Finding peace in the practice in a troubled time

Last night, Steve and I were watching the evening news, and experiencing all the sadness that it brought, when he turned to me and said, “I don’t feel like posting.”

He hesitated for a moment, and then quoted German philosopher Theodor Adorno: “To write poetry after Auschwitz is barbaric.”

Adorno argued that the extravagant cruelty of humanity against itself makes creative acts inherently selfish, self-centered, and indulgent in the extreme. “Self-satisfied contemplation,” he called it. So I understood what Steve was saying.

It can be difficult to believe, in the face of horror, that creativity can go on—that anything can go on. The images from Connecticut shock the soul. And seeing them over and over, with no chance for catharsis, can be emotionally exhausting.

Comfort came from Robert Moses, in a message to the readers of Namarupa. I thought I’d pass it along to you. He wrote:

Hearing troubling news on a daily or almost hourly basis these days is indeed unsettling. Yet there is always hope. There is always the glimpse of love no matter how clouded things may appear to be.

Robert suggests—prompted by a message from Ammachi—chanting what we recognize as the closing prayer of the practice. It’s ancient prayer from the Rg Veda, known much more widely as the “Mangala Mantra.” It’s a reminder that there is, of course, solace in the practice itself.

svasti prajabhyam paripalayantham nyayeana margena mahim maheesah
gobrahmanebhya shubamsthu nityam lokah samastha sukhino bhavanthu
om santih santih santih

As we prepare to embark on our Sadhana Yatra, it was good to be reminded that the reason for the practice is to improve the world—that our leaders take the right path, that we be faithful, that the world will be happy, and that there will be peace. It was good to be reminded that there is still poetry, and that there is also love.

Posted by Bobbie


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Two Ashtangis write about their practice and their teachers.

6 thoughts on “Finding peace in the practice in a troubled time”

  1. I’m having a hard time relating to Adorno’s idea. Creativity can be an expression of the soul. It helps us greive and to heal. Art, music, dance, all of it helps us express the state of the heart, whether that is sorrow or joy. It helps us relate and to understand one another.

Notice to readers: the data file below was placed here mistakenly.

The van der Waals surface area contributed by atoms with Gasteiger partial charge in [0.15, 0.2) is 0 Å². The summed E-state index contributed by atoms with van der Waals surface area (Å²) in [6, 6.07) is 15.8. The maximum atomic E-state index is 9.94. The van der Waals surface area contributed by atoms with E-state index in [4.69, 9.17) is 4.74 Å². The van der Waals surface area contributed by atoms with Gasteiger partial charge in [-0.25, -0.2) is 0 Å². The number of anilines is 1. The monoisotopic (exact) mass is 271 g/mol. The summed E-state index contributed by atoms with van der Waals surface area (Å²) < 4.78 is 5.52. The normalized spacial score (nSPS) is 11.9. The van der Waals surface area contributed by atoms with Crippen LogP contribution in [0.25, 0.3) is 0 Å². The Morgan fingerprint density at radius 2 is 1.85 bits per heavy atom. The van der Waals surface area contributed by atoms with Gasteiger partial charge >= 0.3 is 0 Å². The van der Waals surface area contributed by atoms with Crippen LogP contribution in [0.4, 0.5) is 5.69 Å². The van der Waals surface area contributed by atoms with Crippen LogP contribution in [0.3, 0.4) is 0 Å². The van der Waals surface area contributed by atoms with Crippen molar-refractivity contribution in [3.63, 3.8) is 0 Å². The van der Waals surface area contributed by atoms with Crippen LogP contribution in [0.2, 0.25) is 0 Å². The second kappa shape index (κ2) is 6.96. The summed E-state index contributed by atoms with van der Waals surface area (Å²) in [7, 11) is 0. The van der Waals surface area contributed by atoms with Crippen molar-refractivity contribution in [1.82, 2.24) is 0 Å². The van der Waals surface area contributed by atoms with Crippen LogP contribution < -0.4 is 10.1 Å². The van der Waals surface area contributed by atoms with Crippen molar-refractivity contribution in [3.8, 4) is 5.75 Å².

1. Hi Anastacia.

      I won’t do Adorno’s many complicated ideas much justice, but it seems like I ought to respond.

      I’d probably sum it up as saying that he’d argue that in the face of something beyond comprehension in its horror (Auschwitz, Sandy Hook), there is no relating or understanding of one another. It can’t be expressed, it can’t be understood, and to think that we can — to have such a grand idea of what we are capable of, when we are capable of something so awful — is part of what’s “barbaric.” We’re making ourselves feel better, but not really addressing the underlying drives that cause the events.

      This is all tied up in Marxist/social/power relationship dynamics that inform his thinking.

      I don’t want to too neatly sum it up, but it obviously is a less hope-filled perspective than what I think you’re describing. (I write that with a caveat: From his perspective, if we could realize these limitations we are acting under, we might be able to move past them. And right there I may have somehow tied this to yoga and Ashtanga — the difference between purusha and prakriti. Maybe.)


  2. Take a look at @dronestream on twitter and consider a chant or two for all the innocent Pakistani children living in terror and killed by Obama’s drones too. I think they are too often forgotten by the world, and maybe willfully so by Obama.

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